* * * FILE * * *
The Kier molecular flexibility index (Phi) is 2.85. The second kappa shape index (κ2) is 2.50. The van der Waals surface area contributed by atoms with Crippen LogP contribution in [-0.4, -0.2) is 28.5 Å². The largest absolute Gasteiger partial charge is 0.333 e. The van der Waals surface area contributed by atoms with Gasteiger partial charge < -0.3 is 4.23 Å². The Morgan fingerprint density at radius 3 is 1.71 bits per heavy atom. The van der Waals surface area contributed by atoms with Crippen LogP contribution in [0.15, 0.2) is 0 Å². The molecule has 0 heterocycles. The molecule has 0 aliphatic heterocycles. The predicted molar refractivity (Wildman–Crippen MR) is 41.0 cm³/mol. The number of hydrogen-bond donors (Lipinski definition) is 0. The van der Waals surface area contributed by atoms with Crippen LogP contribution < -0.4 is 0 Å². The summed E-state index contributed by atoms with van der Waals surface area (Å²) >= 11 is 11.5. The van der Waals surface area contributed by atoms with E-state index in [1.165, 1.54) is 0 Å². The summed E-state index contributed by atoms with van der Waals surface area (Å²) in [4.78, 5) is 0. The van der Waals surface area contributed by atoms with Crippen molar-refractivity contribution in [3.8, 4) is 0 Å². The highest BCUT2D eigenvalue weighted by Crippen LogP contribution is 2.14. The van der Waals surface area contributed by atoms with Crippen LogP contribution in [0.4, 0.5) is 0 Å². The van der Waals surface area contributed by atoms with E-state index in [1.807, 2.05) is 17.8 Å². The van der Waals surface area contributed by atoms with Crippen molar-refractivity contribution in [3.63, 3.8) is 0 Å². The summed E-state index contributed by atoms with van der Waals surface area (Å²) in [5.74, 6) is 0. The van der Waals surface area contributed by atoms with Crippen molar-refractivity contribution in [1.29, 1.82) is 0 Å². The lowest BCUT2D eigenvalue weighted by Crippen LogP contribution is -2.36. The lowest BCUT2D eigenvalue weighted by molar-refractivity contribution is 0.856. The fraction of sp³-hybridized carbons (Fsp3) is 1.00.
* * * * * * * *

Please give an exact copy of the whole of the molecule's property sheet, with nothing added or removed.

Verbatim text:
The Kier molecular flexibility index (Phi) is 2.85. The second kappa shape index (κ2) is 2.50. The van der Waals surface area contributed by atoms with Crippen LogP contribution in [-0.4, -0.2) is 28.5 Å². The largest absolute Gasteiger partial charge is 0.333 e. The van der Waals surface area contributed by atoms with Gasteiger partial charge < -0.3 is 4.23 Å². The Morgan fingerprint density at radius 3 is 1.71 bits per heavy atom. The van der Waals surface area contributed by atoms with Crippen LogP contribution in [0.15, 0.2) is 0 Å². The molecule has 0 heterocycles. The molecule has 0 aliphatic heterocycles. The predicted molar refractivity (Wildman–Crippen MR) is 41.0 cm³/mol. The number of hydrogen-bond donors (Lipinski definition) is 0. The van der Waals surface area contributed by atoms with Crippen LogP contribution < -0.4 is 0 Å². The summed E-state index contributed by atoms with van der Waals surface area (Å²) >= 11 is 11.5. The van der Waals surface area contributed by atoms with E-state index in [1.165, 1.54) is 0 Å². The summed E-state index contributed by atoms with van der Waals surface area (Å²) in [4.78, 5) is 0. The van der Waals surface area contributed by atoms with Crippen molar-refractivity contribution in [3.8, 4) is 0 Å². The highest BCUT2D eigenvalue weighted by Crippen LogP contribution is 2.14. The van der Waals surface area contributed by atoms with Crippen LogP contribution in [0.4, 0.5) is 0 Å². The van der Waals surface area contributed by atoms with E-state index in [1.807, 2.05) is 17.8 Å². The van der Waals surface area contributed by atoms with Crippen molar-refractivity contribution in [3.63, 3.8) is 0 Å². The summed E-state index contributed by atoms with van der Waals surface area (Å²) in [5.74, 6) is 0. The van der Waals surface area contributed by atoms with Crippen molar-refractivity contribution in [1.29, 1.82) is 0 Å². The lowest BCUT2D eigenvalue weighted by Crippen LogP contribution is -2.36. The lowest BCUT2D eigenvalue weighted by molar-refractivity contribution is 0.856. The fraction of sp³-hybridized carbons (Fsp3) is 1.00.